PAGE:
beater or pounder– A tool used to tamp stamps into plastic concrete to create an impression.

hand stamp– A small, hand-held blade tool made from cast aluminum or plas­tic, used to create a pattern in places too small for stamps to fit.

mat A flexible plastic tool used to pro­vide texture and low-profile patterning. The mats can be as large as 5x5 feet.

release– A powder or liquid material used to achieve a clean separation between stamps or texture mats and fresh concrete. Additional color high­lighting can be produced by adding color to release agents.

skin– A small piece of textured plastic skin, even more flexible than a mat for providing texture in small areas that can't be reached with stamps.

stamp– A platform tool, usually made of urethane plastic, for making impressions and patterns in fresh concrete. Stamps are approximately 2x2 feet in size. Stamps should be firm enough to sup­port a worker's weight on fresh con­crete, and there should be enough of them to reach across the width of a placement.

texturing– The process of providing a texture to the surface of concrete with­out a pattern.


adhesive stencil– Adheres to concrete and doesn't allow decorative material to get under the stencil

mylar or clear acetate stencil– Used to transfer patterns. Materials can easily get under the stencil.

negative weed– Removal of the nega­tive field. Therefore, the design itself is masked. Decorative treatments occur around the design.

paper or cardboard stencil– One-time, one-use stencil material

positive weed– Removal of the positive field. The design receives the decorative treatment as a result.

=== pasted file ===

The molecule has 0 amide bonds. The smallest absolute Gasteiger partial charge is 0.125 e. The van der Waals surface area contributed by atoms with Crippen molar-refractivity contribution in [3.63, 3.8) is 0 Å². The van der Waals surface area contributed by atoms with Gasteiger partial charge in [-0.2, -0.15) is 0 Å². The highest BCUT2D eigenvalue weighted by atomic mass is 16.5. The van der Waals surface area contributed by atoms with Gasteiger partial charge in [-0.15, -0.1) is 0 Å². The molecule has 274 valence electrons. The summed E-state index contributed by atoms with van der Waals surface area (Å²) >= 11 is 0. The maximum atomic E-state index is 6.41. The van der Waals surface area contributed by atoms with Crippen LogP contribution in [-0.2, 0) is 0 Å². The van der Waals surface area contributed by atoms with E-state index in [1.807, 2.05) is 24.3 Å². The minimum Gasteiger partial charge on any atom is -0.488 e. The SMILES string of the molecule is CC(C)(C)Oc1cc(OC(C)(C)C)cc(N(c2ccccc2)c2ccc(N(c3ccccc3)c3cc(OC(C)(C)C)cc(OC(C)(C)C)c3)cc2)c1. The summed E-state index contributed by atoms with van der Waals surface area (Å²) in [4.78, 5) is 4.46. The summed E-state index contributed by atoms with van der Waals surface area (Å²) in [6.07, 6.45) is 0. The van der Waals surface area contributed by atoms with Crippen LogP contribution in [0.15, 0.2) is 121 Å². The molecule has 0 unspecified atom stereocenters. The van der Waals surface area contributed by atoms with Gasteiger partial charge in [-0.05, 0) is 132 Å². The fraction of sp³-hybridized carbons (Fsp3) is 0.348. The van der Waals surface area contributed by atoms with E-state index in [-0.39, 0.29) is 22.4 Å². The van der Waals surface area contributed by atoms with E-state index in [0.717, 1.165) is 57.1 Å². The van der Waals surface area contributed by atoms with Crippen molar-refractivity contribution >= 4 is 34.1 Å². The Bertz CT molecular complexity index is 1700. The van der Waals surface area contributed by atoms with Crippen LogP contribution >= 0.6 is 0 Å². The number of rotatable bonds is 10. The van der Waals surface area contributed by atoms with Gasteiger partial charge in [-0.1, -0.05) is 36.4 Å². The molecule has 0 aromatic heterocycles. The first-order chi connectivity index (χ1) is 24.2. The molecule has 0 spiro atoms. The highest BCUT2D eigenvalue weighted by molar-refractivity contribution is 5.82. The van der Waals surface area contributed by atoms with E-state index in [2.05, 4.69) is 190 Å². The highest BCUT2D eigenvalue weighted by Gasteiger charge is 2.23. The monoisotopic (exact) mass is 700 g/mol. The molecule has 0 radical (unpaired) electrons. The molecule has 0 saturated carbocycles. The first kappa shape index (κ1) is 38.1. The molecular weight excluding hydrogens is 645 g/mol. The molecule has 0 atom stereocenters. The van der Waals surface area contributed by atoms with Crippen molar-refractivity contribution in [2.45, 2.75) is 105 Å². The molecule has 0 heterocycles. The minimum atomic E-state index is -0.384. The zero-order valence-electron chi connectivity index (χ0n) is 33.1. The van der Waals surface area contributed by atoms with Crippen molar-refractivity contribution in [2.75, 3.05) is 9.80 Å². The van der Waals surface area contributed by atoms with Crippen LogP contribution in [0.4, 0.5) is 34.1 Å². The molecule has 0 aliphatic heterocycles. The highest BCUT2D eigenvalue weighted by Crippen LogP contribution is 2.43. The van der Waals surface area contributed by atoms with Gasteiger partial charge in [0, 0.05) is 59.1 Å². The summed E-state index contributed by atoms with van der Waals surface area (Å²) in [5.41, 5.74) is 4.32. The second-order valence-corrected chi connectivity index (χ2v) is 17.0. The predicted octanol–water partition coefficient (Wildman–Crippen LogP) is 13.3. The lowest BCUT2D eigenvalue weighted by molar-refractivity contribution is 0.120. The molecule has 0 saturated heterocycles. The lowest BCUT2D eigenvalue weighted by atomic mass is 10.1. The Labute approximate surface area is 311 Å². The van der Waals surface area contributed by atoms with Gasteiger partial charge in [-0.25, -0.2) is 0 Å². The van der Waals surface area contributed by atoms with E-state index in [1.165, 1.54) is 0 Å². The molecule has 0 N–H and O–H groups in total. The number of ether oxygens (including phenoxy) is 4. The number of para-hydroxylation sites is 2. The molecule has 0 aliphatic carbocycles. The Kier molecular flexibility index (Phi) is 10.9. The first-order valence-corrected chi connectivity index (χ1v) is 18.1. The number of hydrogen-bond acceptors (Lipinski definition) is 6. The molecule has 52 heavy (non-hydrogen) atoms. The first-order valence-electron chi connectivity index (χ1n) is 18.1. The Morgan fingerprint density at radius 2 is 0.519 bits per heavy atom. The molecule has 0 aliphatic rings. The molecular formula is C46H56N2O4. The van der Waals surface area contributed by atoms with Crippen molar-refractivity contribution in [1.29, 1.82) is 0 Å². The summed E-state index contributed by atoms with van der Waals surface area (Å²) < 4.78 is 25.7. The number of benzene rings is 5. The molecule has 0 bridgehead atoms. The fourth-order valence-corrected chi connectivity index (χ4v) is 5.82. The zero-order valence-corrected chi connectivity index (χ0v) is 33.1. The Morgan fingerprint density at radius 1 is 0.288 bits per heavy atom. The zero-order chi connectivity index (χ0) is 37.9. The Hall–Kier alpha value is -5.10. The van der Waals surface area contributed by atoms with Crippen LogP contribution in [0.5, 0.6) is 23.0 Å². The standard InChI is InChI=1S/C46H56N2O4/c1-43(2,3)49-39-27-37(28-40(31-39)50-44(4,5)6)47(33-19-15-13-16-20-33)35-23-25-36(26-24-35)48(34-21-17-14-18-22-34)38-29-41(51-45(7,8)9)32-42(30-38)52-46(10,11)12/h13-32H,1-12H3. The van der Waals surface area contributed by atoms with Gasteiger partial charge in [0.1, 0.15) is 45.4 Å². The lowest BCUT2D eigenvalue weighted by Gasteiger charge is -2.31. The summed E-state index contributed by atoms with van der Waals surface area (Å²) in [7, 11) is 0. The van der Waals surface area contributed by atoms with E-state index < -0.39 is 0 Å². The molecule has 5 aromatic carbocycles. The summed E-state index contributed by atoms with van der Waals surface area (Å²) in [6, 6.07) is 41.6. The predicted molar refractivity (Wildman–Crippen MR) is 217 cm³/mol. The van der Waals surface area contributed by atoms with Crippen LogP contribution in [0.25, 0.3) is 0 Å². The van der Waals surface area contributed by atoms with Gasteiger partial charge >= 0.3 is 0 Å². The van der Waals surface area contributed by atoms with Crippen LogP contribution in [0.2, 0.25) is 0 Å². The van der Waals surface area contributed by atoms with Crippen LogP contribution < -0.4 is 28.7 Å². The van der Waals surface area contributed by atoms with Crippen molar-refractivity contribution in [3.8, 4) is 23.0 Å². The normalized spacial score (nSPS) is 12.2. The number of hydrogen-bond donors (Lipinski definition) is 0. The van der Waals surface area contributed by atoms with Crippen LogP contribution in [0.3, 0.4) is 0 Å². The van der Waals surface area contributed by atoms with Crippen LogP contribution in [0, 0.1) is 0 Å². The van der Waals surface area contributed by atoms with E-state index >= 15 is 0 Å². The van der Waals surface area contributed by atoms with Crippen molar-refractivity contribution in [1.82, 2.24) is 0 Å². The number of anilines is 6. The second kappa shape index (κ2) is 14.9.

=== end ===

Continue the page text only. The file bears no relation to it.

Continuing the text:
weed– What is removed from a cut stencil.


blast media– The material used for blasting—made from sand or slag prod­ucts.

negative field– The parts of a pattern or design that are blasted into the concrete.

positive field– The embossed area where blast material is not allowed to touch the concrete.

resist, buttercut. or adhesive tem­plate– A plastic, adhesive material 1/16 to 1/8 inch thick that has a pattern cut into it. When the pattern is adhered to the concrete surface, the exposed parts of the pattern allow blast material to etch the concrete.

stencil– A template constructed from adhesive template material, wood, metal, or plastic. Patterns and designs are cut into the stencil for sand-blast transfer to the concrete surface. Patterns can be cut by hand or by computer graphic pro­grams and plotters.

wicking The process whereby blast material tears concrete from underneath the edge of a stencil.


hopper gun– An air-driven spray gun with a hopper located close to the spray tip, for holding polymer cement material. Cement is sprayed in a splatter pattern onto the concrete surface.

imbed– The process of impressing the stencil into the concrete so that the top surface of the stencil matches the top surface of the concrete.

knock-down– The process of lightly trow­eling and flattening the spatter marks left by the hopper gun. The resulting fin­ish offers both good traction and a pleasing pattern

stencil– Plastic-coated paper, cut with stone, tile, or brick patterns. Workers place stencils on fresh concrete and broadcast color hardeners on top Colored patterns can be combined with natural concrete color to create the appearance of mortar joints. Stencils can also be placed on existing concrete slabs and sprayed with polymer cement, using hopper guns.

stencil roller– A tool similar to a paint roller, used to imbed stencil material into fresh concrete. There are small plastic spikes on the roller.

texture roller– A cylindrical tool with a raised texture. It is rolled over both the stencil and the fresh concrete to impart a texture on exposed surfaces of the concrete.